$5,000 needed to restore train station

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    TRANSPORTATION — The East Hebron Station has a well-documented history of helping to transport the large apple crops in the 19th and early 20th centuries to places as far away as England.

    HEBRON — Fund raising efforts are underway to restore and move the town’s only remaining train building by June.

    Members of the Hebron Historical Society are trying to raise $5,000 to restore the 19th-century building that they hope will be moved to a leased site at the entrance to the Hebron Station School from it’s current site just down the street near the Storekeeper in front of the Town Garage.

    The group of volunteers has created a GoFundMe page ( www.gofundme.com/east-hebron-maine-train-building) that provides information about the project and a history of the East Hebron Station.

    The Board of Selectmen has required that the building be moved offsite by June, but members of the Historical Society still need to raise money for the restoration.

    “To lose this visual reminder of Hebron’s rail history and obvious connection as the school’s namesake would be an unconscionable lost opportunity for preserving the town’s railroad history,” said Society member Conrad Conant in a statement to the Advertiser Democrat.

    Although originally thought to be East Hebron’s train depot, the building is now believed to have been used as a freight building. It is considered important historically because it remains the only part of the Hebron railroad complex that exists today.

    QUESTIONS — Research has been ongoing to determine whether the small interior of the East Hebron Station in Hebron, which includes a raised floor on the right side, would have been used as a ticket station rather than a freight building.

    “The only remaining train station building in Hebron is in jeopardy of being destroyed if sufficient funds are not raised for its restoration,” said Conant.

    Members say in their GoFundMe post that they will use the $5,000 to lift the 18-foot-by-24-foot building up several feet in order to make the repairs.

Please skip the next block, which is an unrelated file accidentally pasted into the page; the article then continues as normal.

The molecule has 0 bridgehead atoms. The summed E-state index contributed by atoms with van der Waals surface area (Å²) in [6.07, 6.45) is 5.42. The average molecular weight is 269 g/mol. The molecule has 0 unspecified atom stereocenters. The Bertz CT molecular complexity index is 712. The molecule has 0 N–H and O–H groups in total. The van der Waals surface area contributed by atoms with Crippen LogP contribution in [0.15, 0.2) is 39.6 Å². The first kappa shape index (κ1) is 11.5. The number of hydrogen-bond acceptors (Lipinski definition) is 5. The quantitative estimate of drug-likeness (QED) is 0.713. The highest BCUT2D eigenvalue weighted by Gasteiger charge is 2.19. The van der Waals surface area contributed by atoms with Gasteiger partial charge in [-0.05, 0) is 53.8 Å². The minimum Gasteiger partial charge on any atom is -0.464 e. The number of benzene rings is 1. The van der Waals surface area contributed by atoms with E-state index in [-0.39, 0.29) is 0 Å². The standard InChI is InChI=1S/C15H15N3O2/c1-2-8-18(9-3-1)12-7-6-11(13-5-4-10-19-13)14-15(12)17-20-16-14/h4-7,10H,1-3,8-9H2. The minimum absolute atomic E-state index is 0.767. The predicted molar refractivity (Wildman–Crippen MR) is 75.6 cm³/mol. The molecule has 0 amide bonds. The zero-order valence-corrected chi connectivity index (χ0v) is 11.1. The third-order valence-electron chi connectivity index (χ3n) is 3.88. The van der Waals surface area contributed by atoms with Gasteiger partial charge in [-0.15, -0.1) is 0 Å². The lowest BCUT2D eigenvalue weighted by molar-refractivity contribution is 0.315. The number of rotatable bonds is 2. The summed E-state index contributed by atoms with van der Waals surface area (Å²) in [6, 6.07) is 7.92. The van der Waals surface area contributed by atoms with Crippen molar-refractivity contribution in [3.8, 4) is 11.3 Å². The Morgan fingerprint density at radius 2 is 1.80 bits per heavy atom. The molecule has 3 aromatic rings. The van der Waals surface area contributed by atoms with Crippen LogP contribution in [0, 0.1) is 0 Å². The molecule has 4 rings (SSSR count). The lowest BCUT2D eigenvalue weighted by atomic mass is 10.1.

Once stabilized, funds will be used to purchase materials that volunteers need for roof, and interior repairs and then a new front door will be installed and the building will be painted.

    Although it has been used for storage for years and now sits vacant, efforts to preserve the building became more urgent last year when the Board of Selectmen recommended at the 2017 Annual Town Meeting that voters reject a $5,000 request from the society to fund the move and restoration of the building. The money was intended to seed the project but some selectmen argued against it saying, the building was filled with lead paint and not worth the effort or expense.

    Conant said the building was found to have very limited lead paint inside and none on the exterior. A professional lead paint evaluator determined there is only a small amount of lead paint in the restroom area that can be encapsulated.

    The town and the society also disagreed about the building’s ownership. To resolve that issue  selectmen recommended at last year the Historical Society be deeded the building on April 10, 2017.

    The building is not currently on its original site. In the 1950s, it had been placed on skids by a previous owner and rolled from the hayfield, which is now the town’s ball field, to its current position in front of the nearby town garage.

    Members hope to move the building across the street at Hebron Station School, where the building might be used for educational purposes.

    School Administrative District 17 directors agreed in June of 2017 to allow the Historical Society to relocate the abandoned building to a parcel on the Hebron Station School property but with stipulations, including that the building’s exterior is renovated before it sits on school property and that no one is allowed inside until it is restored.

    The Society had hoped to move the building as soon as last fall, but in a letter dated Oct. 12, 2017, Historical Society President Raymond Glover told Superintendent Rick Colpitts that because of lack of funds and the time it takes for an organization to carry out a project, they have decided to delay it until spring when they hope the building will be ready to be moved.

    Hebron Station School, built in 2002 in the area of the Hebron railroad station and freight buildings, was named for the station. The line was last used by the Maine Central Railroad in 1945. Society members have said the proposed site would make the building visible and make it usable for educational purposes when it is restored.

    ldixon@sunmediagroup.net

    For more information on the East Hebron Station restoration project or to donate money, materials or labor, contact Historical Society Vice President Bob Swift at 207-966-1076. Donations can be mailed to the Hebron Historical Society at P.O. Box 294, Hebron, ME 04238 or through the GoFundMe page at www.gofundme.com/east-hebron-maine-train-building